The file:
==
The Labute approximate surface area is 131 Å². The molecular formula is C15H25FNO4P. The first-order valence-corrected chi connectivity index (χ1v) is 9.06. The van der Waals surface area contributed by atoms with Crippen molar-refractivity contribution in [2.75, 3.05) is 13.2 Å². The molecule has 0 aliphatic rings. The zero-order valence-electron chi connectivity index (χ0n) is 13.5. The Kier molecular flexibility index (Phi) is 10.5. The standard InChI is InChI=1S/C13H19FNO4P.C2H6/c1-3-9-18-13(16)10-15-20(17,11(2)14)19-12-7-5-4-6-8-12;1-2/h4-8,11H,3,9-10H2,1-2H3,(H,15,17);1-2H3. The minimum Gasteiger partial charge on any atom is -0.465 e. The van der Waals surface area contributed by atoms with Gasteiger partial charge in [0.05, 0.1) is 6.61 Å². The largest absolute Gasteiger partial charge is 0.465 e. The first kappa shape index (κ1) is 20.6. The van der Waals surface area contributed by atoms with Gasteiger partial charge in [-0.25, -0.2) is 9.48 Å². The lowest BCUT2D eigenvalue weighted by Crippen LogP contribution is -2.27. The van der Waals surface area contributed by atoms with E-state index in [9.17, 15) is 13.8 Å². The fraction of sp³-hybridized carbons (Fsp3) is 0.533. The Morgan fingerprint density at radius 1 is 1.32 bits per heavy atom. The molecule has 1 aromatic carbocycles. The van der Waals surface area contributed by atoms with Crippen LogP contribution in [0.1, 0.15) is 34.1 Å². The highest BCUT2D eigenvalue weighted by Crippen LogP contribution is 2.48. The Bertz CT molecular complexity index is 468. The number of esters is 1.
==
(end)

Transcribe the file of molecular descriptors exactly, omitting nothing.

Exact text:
The Labute approximate surface area is 131 Å². The molecular formula is C15H25FNO4P. The first-order valence-corrected chi connectivity index (χ1v) is 9.06. The van der Waals surface area contributed by atoms with Crippen molar-refractivity contribution in [2.75, 3.05) is 13.2 Å². The molecule has 0 aliphatic rings. The zero-order valence-electron chi connectivity index (χ0n) is 13.5. The Kier molecular flexibility index (Phi) is 10.5. The standard InChI is InChI=1S/C13H19FNO4P.C2H6/c1-3-9-18-13(16)10-15-20(17,11(2)14)19-12-7-5-4-6-8-12;1-2/h4-8,11H,3,9-10H2,1-2H3,(H,15,17);1-2H3. The minimum Gasteiger partial charge on any atom is -0.465 e. The van der Waals surface area contributed by atoms with Gasteiger partial charge in [0.05, 0.1) is 6.61 Å². The largest absolute Gasteiger partial charge is 0.465 e. The first kappa shape index (κ1) is 20.6. The van der Waals surface area contributed by atoms with Gasteiger partial charge in [-0.25, -0.2) is 9.48 Å². The lowest BCUT2D eigenvalue weighted by Crippen LogP contribution is -2.27. The van der Waals surface area contributed by atoms with E-state index in [9.17, 15) is 13.8 Å². The fraction of sp³-hybridized carbons (Fsp3) is 0.533. The Morgan fingerprint density at radius 1 is 1.32 bits per heavy atom. The molecule has 1 aromatic carbocycles. The van der Waals surface area contributed by atoms with Crippen LogP contribution in [0.1, 0.15) is 34.1 Å². The highest BCUT2D eigenvalue weighted by Crippen LogP contribution is 2.48. The Bertz CT molecular complexity index is 468. The number of esters is 1.